1. Yellow Pearl 4:29
  2. Girls

The third single release of this cut was on a 12″ single that was obviously the source for the edited mix on the clear vinyl 7″ version. This is the longest mix of “Yellow Pearl” and retains the hallmarks of the clear vinyl remix, albeit stretched out in an expansive 4:29 version. This is the version I committed to disc recently. I suspect that the silver injection label version might be actually re-released in 1982 since after the track was made the TOTP theme song in 1981, the cut also appeared on Phil’s second solo album; 1982’s cleverly titled “The Phil Lynott Album.” The timing on that track is 2:56, leading me to believe that the shortest, most urgent version of the track [that was also the version on the video] is a second 7″ single release from 1982.

So to tally up, I have the 3:21 and 4:49 versions of this song. I don’t have the 2:59 or 4:06 versions and need to do something about that. The silver injection 7″ version is vinyl only, but the 4:06 1980 LP version has been placed in the running order of the recent remaster of the 1982 “Phil Lynott Album” in place of the 2:56 version it should have, so I can get that as a download. I’m not a fan enough of Phil to want a whole CD of his. Nevertheless, this is an awesome cut that shows that Midge Ure was magnanimous enough to give one of his best songs ever to a friend. “Yellow Pearl” sounds like a track from the 1980 “Visage” or “Vienna” albums, which is to say that it sounds like the soundtrack to my life!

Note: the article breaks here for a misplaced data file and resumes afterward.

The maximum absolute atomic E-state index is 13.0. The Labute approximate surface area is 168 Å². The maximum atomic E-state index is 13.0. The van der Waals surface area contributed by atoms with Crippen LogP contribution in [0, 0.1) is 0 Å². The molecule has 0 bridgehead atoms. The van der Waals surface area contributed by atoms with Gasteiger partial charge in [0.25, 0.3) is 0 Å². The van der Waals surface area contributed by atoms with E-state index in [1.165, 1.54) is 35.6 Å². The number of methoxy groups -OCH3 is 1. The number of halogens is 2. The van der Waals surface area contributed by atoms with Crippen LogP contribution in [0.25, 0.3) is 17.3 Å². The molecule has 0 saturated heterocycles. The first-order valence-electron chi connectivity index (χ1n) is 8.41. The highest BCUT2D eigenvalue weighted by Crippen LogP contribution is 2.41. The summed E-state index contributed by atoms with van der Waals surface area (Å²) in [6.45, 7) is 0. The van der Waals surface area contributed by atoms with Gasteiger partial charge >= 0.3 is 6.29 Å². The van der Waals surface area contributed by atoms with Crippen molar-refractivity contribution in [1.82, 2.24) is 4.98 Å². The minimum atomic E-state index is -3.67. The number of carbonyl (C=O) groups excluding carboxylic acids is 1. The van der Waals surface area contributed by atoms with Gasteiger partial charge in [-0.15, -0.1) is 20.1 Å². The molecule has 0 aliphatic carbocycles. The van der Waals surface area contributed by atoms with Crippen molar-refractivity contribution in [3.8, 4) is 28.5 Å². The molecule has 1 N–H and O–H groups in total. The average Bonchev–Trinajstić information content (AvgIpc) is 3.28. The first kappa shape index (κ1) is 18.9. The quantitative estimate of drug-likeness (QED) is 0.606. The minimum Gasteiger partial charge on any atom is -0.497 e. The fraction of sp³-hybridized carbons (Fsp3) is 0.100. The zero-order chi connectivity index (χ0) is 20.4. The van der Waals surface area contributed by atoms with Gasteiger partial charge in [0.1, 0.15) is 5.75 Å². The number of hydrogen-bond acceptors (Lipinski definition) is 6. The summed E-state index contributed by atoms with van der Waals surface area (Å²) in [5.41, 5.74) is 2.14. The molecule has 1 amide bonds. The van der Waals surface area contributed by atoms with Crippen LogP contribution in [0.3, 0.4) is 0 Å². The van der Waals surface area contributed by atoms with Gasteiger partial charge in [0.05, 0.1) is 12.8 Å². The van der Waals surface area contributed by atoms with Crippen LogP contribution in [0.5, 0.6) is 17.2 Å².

– 30 –

About postpunkmonk